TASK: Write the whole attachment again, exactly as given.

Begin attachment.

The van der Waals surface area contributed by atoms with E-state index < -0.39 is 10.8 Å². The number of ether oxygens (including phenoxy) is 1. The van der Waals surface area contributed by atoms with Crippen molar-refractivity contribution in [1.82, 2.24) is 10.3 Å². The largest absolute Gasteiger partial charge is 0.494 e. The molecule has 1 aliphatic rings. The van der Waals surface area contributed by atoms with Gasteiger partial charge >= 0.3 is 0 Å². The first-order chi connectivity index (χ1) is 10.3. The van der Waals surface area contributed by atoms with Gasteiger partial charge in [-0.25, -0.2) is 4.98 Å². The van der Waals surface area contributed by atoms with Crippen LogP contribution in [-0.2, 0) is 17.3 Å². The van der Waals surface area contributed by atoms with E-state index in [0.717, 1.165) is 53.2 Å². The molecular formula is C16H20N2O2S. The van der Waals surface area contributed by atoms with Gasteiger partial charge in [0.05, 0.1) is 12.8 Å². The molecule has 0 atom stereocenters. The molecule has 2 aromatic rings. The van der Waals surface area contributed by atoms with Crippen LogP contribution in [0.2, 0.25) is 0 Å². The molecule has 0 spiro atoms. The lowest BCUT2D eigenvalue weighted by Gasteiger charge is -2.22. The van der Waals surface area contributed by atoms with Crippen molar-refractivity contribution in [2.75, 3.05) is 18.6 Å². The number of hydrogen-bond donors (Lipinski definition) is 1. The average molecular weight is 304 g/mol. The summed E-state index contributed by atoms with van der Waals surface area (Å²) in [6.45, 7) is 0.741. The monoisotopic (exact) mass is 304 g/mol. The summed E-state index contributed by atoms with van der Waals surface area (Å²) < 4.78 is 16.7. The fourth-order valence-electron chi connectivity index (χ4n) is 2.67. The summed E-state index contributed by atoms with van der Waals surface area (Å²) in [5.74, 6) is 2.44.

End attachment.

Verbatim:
The van der Waals surface area contributed by atoms with E-state index < -0.39 is 10.8 Å². The number of ether oxygens (including phenoxy) is 1. The van der Waals surface area contributed by atoms with Crippen molar-refractivity contribution in [1.82, 2.24) is 10.3 Å². The largest absolute Gasteiger partial charge is 0.494 e. The molecule has 1 aliphatic rings. The van der Waals surface area contributed by atoms with Gasteiger partial charge >= 0.3 is 0 Å². The first-order chi connectivity index (χ1) is 10.3. The van der Waals surface area contributed by atoms with Gasteiger partial charge in [-0.25, -0.2) is 4.98 Å². The van der Waals surface area contributed by atoms with Crippen LogP contribution in [-0.2, 0) is 17.3 Å². The van der Waals surface area contributed by atoms with E-state index in [0.717, 1.165) is 53.2 Å². The molecular formula is C16H20N2O2S. The van der Waals surface area contributed by atoms with Gasteiger partial charge in [0.05, 0.1) is 12.8 Å². The molecule has 0 atom stereocenters. The molecule has 2 aromatic rings. The van der Waals surface area contributed by atoms with Crippen LogP contribution in [0.2, 0.25) is 0 Å². The molecule has 0 spiro atoms. The lowest BCUT2D eigenvalue weighted by Gasteiger charge is -2.22. The van der Waals surface area contributed by atoms with Crippen molar-refractivity contribution in [2.75, 3.05) is 18.6 Å². The number of hydrogen-bond donors (Lipinski definition) is 1. The average molecular weight is 304 g/mol. The summed E-state index contributed by atoms with van der Waals surface area (Å²) in [6.45, 7) is 0.741. The monoisotopic (exact) mass is 304 g/mol. The summed E-state index contributed by atoms with van der Waals surface area (Å²) < 4.78 is 16.7. The fourth-order valence-electron chi connectivity index (χ4n) is 2.67. The summed E-state index contributed by atoms with van der Waals surface area (Å²) in [5.74, 6) is 2.44.